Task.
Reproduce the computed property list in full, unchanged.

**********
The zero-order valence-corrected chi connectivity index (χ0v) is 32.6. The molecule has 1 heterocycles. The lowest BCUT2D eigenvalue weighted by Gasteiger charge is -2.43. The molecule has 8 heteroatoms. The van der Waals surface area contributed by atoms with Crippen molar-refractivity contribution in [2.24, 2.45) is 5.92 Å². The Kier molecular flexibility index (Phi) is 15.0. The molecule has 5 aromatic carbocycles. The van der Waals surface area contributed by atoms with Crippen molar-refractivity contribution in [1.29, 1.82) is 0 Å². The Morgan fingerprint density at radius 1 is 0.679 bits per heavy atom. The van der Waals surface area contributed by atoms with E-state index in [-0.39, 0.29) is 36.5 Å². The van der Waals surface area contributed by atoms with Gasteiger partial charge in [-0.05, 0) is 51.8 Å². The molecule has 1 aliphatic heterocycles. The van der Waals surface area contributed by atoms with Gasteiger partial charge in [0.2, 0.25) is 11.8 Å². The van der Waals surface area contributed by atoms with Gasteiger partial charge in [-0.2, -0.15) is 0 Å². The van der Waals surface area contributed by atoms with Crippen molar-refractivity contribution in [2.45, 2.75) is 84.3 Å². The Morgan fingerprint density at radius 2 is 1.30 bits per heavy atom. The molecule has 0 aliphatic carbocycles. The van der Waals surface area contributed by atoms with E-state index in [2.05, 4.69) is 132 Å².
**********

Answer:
The zero-order valence-corrected chi connectivity index (χ0v) is 32.6. The molecule has 1 heterocycles. The lowest BCUT2D eigenvalue weighted by Gasteiger charge is -2.43. The molecule has 8 heteroatoms. The van der Waals surface area contributed by atoms with Crippen molar-refractivity contribution in [2.24, 2.45) is 5.92 Å². The Kier molecular flexibility index (Phi) is 15.0. The molecule has 5 aromatic carbocycles. The van der Waals surface area contributed by atoms with Crippen molar-refractivity contribution in [1.29, 1.82) is 0 Å². The Morgan fingerprint density at radius 1 is 0.679 bits per heavy atom. The van der Waals surface area contributed by atoms with E-state index in [-0.39, 0.29) is 36.5 Å². The van der Waals surface area contributed by atoms with Gasteiger partial charge in [-0.05, 0) is 51.8 Å². The molecule has 1 aliphatic heterocycles. The van der Waals surface area contributed by atoms with Gasteiger partial charge in [0.2, 0.25) is 11.8 Å². The van der Waals surface area contributed by atoms with Gasteiger partial charge in [-0.2, -0.15) is 0 Å². The van der Waals surface area contributed by atoms with Crippen molar-refractivity contribution in [2.45, 2.75) is 84.3 Å². The Morgan fingerprint density at radius 2 is 1.30 bits per heavy atom. The molecule has 0 aliphatic carbocycles. The van der Waals surface area contributed by atoms with E-state index in [2.05, 4.69) is 132 Å².